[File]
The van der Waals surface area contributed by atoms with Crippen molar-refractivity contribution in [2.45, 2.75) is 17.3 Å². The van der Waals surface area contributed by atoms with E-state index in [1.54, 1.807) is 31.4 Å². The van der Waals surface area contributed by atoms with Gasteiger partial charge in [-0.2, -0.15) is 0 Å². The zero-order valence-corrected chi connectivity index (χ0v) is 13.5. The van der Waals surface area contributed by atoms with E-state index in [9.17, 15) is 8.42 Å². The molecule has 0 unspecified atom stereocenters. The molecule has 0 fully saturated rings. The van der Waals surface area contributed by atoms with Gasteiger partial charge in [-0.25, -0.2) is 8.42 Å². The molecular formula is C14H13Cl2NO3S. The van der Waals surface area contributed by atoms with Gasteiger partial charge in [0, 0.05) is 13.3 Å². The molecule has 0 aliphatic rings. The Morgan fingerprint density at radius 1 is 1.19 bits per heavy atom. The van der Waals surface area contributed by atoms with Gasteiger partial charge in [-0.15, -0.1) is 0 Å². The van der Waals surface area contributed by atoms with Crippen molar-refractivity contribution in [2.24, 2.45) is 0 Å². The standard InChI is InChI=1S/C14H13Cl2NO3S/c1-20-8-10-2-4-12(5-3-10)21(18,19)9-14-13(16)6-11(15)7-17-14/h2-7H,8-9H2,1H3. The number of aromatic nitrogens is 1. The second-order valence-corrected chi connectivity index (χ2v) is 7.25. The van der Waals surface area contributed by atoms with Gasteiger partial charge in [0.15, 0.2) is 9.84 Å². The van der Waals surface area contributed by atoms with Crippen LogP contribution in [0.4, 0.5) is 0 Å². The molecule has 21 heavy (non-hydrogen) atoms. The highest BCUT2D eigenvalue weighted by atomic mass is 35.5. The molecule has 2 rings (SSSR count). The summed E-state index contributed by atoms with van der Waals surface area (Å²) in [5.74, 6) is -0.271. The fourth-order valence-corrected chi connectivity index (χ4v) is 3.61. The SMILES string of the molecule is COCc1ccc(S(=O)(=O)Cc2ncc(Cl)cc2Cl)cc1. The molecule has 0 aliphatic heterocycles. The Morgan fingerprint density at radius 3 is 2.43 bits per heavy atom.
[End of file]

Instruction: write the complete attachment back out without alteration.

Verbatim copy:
The van der Waals surface area contributed by atoms with Crippen molar-refractivity contribution in [2.45, 2.75) is 17.3 Å². The van der Waals surface area contributed by atoms with E-state index in [1.54, 1.807) is 31.4 Å². The van der Waals surface area contributed by atoms with Gasteiger partial charge in [-0.2, -0.15) is 0 Å². The zero-order valence-corrected chi connectivity index (χ0v) is 13.5. The van der Waals surface area contributed by atoms with E-state index in [9.17, 15) is 8.42 Å². The molecule has 0 unspecified atom stereocenters. The molecule has 0 fully saturated rings. The van der Waals surface area contributed by atoms with Gasteiger partial charge in [-0.25, -0.2) is 8.42 Å². The molecular formula is C14H13Cl2NO3S. The van der Waals surface area contributed by atoms with Gasteiger partial charge in [0, 0.05) is 13.3 Å². The molecule has 0 aliphatic rings. The Morgan fingerprint density at radius 1 is 1.19 bits per heavy atom. The van der Waals surface area contributed by atoms with Gasteiger partial charge in [-0.15, -0.1) is 0 Å². The van der Waals surface area contributed by atoms with Crippen molar-refractivity contribution in [2.24, 2.45) is 0 Å². The standard InChI is InChI=1S/C14H13Cl2NO3S/c1-20-8-10-2-4-12(5-3-10)21(18,19)9-14-13(16)6-11(15)7-17-14/h2-7H,8-9H2,1H3. The number of aromatic nitrogens is 1. The second-order valence-corrected chi connectivity index (χ2v) is 7.25. The van der Waals surface area contributed by atoms with Gasteiger partial charge in [0.15, 0.2) is 9.84 Å². The van der Waals surface area contributed by atoms with Crippen LogP contribution in [0.4, 0.5) is 0 Å². The molecule has 21 heavy (non-hydrogen) atoms. The highest BCUT2D eigenvalue weighted by atomic mass is 35.5. The molecule has 2 rings (SSSR count). The summed E-state index contributed by atoms with van der Waals surface area (Å²) in [5.74, 6) is -0.271. The fourth-order valence-corrected chi connectivity index (χ4v) is 3.61. The SMILES string of the molecule is COCc1ccc(S(=O)(=O)Cc2ncc(Cl)cc2Cl)cc1. The molecule has 0 aliphatic heterocycles. The Morgan fingerprint density at radius 3 is 2.43 bits per heavy atom.